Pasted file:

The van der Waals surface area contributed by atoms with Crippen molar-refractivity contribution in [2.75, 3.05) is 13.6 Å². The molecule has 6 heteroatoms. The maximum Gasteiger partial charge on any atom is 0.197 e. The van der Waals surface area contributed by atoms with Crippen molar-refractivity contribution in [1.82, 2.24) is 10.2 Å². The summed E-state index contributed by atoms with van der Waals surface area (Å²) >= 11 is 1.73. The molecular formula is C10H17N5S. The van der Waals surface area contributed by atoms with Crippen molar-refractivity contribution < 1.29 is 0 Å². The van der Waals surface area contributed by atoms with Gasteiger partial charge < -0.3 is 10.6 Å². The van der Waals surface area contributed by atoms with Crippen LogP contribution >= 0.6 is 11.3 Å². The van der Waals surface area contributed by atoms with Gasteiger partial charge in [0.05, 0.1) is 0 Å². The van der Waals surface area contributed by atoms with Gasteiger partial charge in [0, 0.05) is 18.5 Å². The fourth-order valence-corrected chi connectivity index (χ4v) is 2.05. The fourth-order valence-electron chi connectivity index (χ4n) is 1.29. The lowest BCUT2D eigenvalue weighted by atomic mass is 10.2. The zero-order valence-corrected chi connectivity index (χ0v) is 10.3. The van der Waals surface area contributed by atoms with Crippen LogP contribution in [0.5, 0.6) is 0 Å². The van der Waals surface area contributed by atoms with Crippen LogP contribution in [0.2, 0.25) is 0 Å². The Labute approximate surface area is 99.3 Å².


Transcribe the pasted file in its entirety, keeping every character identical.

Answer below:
The van der Waals surface area contributed by atoms with Crippen molar-refractivity contribution in [2.75, 3.05) is 13.6 Å². The molecule has 6 heteroatoms. The maximum Gasteiger partial charge on any atom is 0.197 e. The van der Waals surface area contributed by atoms with Crippen molar-refractivity contribution in [1.82, 2.24) is 10.2 Å². The summed E-state index contributed by atoms with van der Waals surface area (Å²) >= 11 is 1.73. The molecular formula is C10H17N5S. The van der Waals surface area contributed by atoms with Crippen molar-refractivity contribution < 1.29 is 0 Å². The van der Waals surface area contributed by atoms with Gasteiger partial charge < -0.3 is 10.6 Å². The van der Waals surface area contributed by atoms with Crippen LogP contribution >= 0.6 is 11.3 Å². The van der Waals surface area contributed by atoms with Gasteiger partial charge in [0.05, 0.1) is 0 Å². The van der Waals surface area contributed by atoms with Gasteiger partial charge in [0, 0.05) is 18.5 Å². The fourth-order valence-corrected chi connectivity index (χ4v) is 2.05. The fourth-order valence-electron chi connectivity index (χ4n) is 1.29. The lowest BCUT2D eigenvalue weighted by atomic mass is 10.2. The zero-order valence-corrected chi connectivity index (χ0v) is 10.3. The van der Waals surface area contributed by atoms with Crippen LogP contribution in [0.5, 0.6) is 0 Å². The van der Waals surface area contributed by atoms with Crippen LogP contribution in [0.2, 0.25) is 0 Å². The Labute approximate surface area is 99.3 Å².